Skip to main content

The best protection against check washing schemes? Stop using checks

By November 25, 2020No Comments

(This post originally appeared on The Guardian)

Ever had your checks washed? Maybe not. But be careful: it’s a growing problem for small businesses.

“Check washing” is a practice where thieves break into mailboxes (or otherwise steal mail), find envelopes with checks, then use special solvents to remove the information on that check (except for the signature) and then change the payee and the amount to a bank account under their control so that it could be deposited at out-state-banks and oftentimes by a mobile phone.

The bad news is that the problem is increasing.

Just this week, a restaurant owner in Newark, New Jersey, said that two checks that he wrote to contractors were stolen from a mailbox near his business and altered for different amounts, in total exceeding $15,000. A spokesman for the Newark police department reported another recent incident where more than $57,000 in checks were taken from four victims after a mail bag was stolen. I know what you’re thinking but let me assure you that neither Tony, Paulie or Christopher were involved.

Of course, it’s not just New Jersey where these things are happening. Police in Nashville caught a local woman with 30 checks totaling $50,000 allegedly stolen from mailboxes from Kentucky to the middle of Tennessee. Police there believe that the woman was part of a “very sophisticated syndicate” that steals checks and financial data like tax returns from mailboxes and then alters them or, at the least, takes private information such as social security and bank account numbers.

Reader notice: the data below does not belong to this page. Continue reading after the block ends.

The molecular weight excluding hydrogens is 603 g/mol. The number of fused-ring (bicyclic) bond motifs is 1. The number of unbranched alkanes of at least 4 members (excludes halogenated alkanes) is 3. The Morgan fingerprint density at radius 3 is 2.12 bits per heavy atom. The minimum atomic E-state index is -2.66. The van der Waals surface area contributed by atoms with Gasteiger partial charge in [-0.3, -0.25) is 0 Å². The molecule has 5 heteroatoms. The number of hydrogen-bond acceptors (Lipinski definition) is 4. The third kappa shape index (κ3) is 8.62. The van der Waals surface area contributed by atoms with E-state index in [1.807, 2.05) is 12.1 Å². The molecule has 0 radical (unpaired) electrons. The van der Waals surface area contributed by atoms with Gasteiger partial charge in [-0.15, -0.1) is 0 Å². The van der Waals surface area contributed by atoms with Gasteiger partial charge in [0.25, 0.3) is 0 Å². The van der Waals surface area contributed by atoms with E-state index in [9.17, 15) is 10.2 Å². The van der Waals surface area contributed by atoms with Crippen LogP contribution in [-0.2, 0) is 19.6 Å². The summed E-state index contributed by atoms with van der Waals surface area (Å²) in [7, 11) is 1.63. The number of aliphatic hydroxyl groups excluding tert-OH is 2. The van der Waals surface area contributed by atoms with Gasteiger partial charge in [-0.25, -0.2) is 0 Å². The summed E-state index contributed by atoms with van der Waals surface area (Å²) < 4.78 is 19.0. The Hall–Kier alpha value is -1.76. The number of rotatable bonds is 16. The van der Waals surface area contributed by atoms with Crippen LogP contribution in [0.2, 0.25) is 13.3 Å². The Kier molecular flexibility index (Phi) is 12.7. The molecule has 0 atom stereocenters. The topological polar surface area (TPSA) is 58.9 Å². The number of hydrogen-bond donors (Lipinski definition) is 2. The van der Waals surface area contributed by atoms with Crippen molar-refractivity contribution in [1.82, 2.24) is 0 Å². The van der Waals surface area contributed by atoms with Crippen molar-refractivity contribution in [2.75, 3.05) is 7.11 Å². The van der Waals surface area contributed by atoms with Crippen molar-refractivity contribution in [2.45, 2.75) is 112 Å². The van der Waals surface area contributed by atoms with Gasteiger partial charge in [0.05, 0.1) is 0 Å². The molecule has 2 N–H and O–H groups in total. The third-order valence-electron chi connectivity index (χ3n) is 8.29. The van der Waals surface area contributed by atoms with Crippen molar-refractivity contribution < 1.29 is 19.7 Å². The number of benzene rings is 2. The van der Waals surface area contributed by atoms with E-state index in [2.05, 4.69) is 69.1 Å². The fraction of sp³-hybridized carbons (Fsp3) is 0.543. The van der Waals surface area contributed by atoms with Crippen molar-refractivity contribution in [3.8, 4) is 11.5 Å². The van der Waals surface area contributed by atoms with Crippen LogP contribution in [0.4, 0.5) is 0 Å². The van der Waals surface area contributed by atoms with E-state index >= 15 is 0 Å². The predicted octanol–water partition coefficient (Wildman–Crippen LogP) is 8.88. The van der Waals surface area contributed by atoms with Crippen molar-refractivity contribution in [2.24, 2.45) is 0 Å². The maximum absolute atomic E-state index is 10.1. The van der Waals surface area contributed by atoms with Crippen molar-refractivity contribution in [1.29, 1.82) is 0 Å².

Similar check washing cases that have affected small businesses have also been reported in AlabamaPennsylvania and Connecticut.

So how can small businesses protect themselves? Experts like the National Check Fraud Center recommend using watermarks and even special fibers on your checks. Police in Palatine, Illinois, where cases have been rising, suggest using pens with special “pigments” that can be found at local office stores with labels that say “anti-fraud” and “check security.”

But the best protection? Stop using checks!

Most banks provide online payment services. Credit cards are widely used, and even if a supplier doesn’t accept credit cards you can use a service like Plastiq to accommodate payment. Digital payment services like PayPal and Venmo (which is owned by PayPal) are easy to set up. Using checks is inefficient, time consuming, open to errors and – as we can see from these reports – risks potential loss from fraud. Just as importantly, it creates a lag in information that makes reporting less timely and cash management more difficult.

You would think that these all of these reasons would deter small businesses from writing checks. But that’s not the case. Many of my clients continue to pay their suppliers the old school way and probably because most of these clients are older. But they’re not alone. The practice of check-writing among small businesses is still very popular. A recent study from the Federal Reserve found that even though the number of check payments declined 7.2% per year from 2015 through 2018, both consumers and businesses still wrote more than 14.5bn checks. Yes, that’s billion! The bottom line is that the trend away from check-writing is happening, but it’s not happening fast enough.

Does your business still do this? I recommend that you change this practice. You’ll not only protect yourself against fraudulent activities like check washing. You’ll also find yourself getting better and faster information to help you manage your cashflow more effectively.

Skip to content